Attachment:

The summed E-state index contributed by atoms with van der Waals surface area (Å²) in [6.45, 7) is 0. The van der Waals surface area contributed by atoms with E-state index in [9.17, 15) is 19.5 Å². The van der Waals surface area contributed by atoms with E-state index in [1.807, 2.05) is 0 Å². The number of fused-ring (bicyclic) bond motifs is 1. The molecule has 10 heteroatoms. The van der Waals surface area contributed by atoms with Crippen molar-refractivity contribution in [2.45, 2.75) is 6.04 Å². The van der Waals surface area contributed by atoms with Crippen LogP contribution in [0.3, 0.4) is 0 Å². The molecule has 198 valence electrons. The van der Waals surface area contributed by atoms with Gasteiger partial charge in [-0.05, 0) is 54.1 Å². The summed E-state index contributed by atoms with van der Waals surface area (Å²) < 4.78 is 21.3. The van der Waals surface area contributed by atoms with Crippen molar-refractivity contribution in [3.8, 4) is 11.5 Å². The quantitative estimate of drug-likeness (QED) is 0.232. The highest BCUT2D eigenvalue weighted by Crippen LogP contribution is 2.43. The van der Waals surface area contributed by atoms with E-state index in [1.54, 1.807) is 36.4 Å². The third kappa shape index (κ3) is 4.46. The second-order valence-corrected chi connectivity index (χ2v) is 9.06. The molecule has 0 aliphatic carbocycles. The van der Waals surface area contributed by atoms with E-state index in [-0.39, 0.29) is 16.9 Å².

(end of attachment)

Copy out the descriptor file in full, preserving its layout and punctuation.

The summed E-state index contributed by atoms with van der Waals surface area (Å²) in [6.45, 7) is 0. The van der Waals surface area contributed by atoms with E-state index in [9.17, 15) is 19.5 Å². The van der Waals surface area contributed by atoms with E-state index in [1.807, 2.05) is 0 Å². The number of fused-ring (bicyclic) bond motifs is 1. The molecule has 10 heteroatoms. The van der Waals surface area contributed by atoms with Crippen molar-refractivity contribution in [2.45, 2.75) is 6.04 Å². The van der Waals surface area contributed by atoms with Crippen LogP contribution in [0.3, 0.4) is 0 Å². The molecule has 198 valence electrons. The van der Waals surface area contributed by atoms with Gasteiger partial charge in [-0.05, 0) is 54.1 Å². The summed E-state index contributed by atoms with van der Waals surface area (Å²) < 4.78 is 21.3. The van der Waals surface area contributed by atoms with Crippen molar-refractivity contribution in [3.8, 4) is 11.5 Å². The quantitative estimate of drug-likeness (QED) is 0.232. The highest BCUT2D eigenvalue weighted by Crippen LogP contribution is 2.43. The van der Waals surface area contributed by atoms with E-state index in [1.54, 1.807) is 36.4 Å². The third kappa shape index (κ3) is 4.46. The second-order valence-corrected chi connectivity index (χ2v) is 9.06. The molecule has 0 aliphatic carbocycles. The van der Waals surface area contributed by atoms with E-state index in [-0.39, 0.29) is 16.9 Å².